Agile without a Plan?

Plan­ning replaces coin­ci­dence with fail­ure. This bon mot is attrib­uted to Albert Ein­stein. It’s not the first time I’ve used it in this blog. Already the sec­ond arti­cle bore this title. The right degree of plan­ning and the pur­pose of plans has occu­pied me ever since — espe­cial­ly in the light of the agile trans­for­ma­tion. After all, the Agile Man­i­festo says, “Respond­ing to change over fol­low­ing a plan.” And quite a few con­clude from this that there is no longer any need for plan­ning in Scrum and Co. In fact, how­ev­er, the oppo­site is true, it is being planned more and more often on dif­fer­ent lev­els. But not for the sake of the plan itself but for the com­mon under­stand­ing of the project.

Embrace Change!

No plan sur­vives the first ene­my con­tact.
Hel­muth Graf von Moltke

A plan is always a hypoth­e­sis of an unclear future. It can and will be quick­ly caught up by real­i­ty. The more volatile and uncer­tain the envi­ron­ment, the faster this will hap­pen. Maybe already at the first ene­my con­tact. That is unavoid­able. The ques­tion is how we deal with this feed­back. Do we think “the worse for the facts” like Georg Wil­helm Friedrich Hegel, when he was con­front­ed with the hard real­i­ty of a recent­ly dis­cov­ered eighth plan­et of our solar sys­tem, which accord­ing to his the­o­ry should not have exist­ed? Or do we con­sid­er fail­ure as a chance for learn­ing? Embrace Change!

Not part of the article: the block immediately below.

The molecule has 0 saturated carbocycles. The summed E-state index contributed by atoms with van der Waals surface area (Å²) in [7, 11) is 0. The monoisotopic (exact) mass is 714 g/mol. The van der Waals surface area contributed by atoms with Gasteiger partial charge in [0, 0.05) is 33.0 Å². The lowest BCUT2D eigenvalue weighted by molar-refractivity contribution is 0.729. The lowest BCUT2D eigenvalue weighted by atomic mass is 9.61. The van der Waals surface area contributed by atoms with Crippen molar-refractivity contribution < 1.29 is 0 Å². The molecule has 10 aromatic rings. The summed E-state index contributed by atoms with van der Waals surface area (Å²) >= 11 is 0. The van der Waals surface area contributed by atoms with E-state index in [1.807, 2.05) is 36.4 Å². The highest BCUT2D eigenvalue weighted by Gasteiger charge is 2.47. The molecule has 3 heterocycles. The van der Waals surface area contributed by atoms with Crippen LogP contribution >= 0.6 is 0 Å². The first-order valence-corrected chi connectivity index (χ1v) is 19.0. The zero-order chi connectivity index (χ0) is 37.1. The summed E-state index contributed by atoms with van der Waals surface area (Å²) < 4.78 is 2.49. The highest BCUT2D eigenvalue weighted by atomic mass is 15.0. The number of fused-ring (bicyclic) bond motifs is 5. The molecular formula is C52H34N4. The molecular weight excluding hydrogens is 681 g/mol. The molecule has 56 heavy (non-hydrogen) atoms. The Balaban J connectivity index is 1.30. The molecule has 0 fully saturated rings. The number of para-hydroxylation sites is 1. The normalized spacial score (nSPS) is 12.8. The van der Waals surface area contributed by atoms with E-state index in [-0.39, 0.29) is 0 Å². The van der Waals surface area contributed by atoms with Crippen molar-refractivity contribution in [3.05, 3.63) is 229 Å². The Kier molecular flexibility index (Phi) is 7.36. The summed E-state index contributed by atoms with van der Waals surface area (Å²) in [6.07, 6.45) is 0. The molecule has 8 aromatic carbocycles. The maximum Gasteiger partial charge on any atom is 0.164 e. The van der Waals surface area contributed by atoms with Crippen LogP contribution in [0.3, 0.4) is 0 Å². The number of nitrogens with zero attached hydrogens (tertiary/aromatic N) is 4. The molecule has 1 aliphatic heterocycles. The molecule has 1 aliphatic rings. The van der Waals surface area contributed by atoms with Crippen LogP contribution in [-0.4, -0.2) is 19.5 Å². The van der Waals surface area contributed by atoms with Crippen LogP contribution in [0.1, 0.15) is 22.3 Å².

I have not failed. I’ve just found 10,000 ways that won’t work.
Thomas A. Edi­son

More Planning in Agile …

The Agile Man­i­festo delib­er­ate­ly states “… over fol­low­ing a plan”. It does not say there that you are not allowed or should not plan. There is actu­al­ly a lot of plan­ning tak­ing place with dif­fer­ent hori­zons. It all starts from an attrac­tive and shared prod­uct vision. With­out it, agili­ty runs the risk of becom­ing arbi­trary and turn­ing in cir­cles. Guid­ed by this vision, the release plan and / or a prod­uct roadmap form the strate­gic plan­ning lev­el. In the short-term hori­zon of a few weeks, the teams then plan their work in sprints or on their kan­ban board. And on the low­est lev­el, a Dai­ly Standup is used to plan the work for the next 24 hours togeth­er. Read more in the arti­cle by Bar­ry Overeem: “Myth 10 – In Scrum, There is no Plan­ning

… but Differently

Plan­ning is a col­lab­o­ra­tive activ­i­ty in Agile and not the task of a few select and supe­ri­or man­agers. It is used for com­mu­ni­ca­tion. And its objec­tive is not to cre­ate a plan, but a com­mon under­stand­ing of the project and the joint work as a team. The plan itself is a means to this end. And it is con­stant­ly being revised. On sev­er­al lev­els with vary­ing gran­u­lar­i­ty. This is not a flaw in the plan or plan­ning, but a sign of progress and shared learn­ing.

We have a strate­gic plan. It’s called doing things.
Herb Kelle­her

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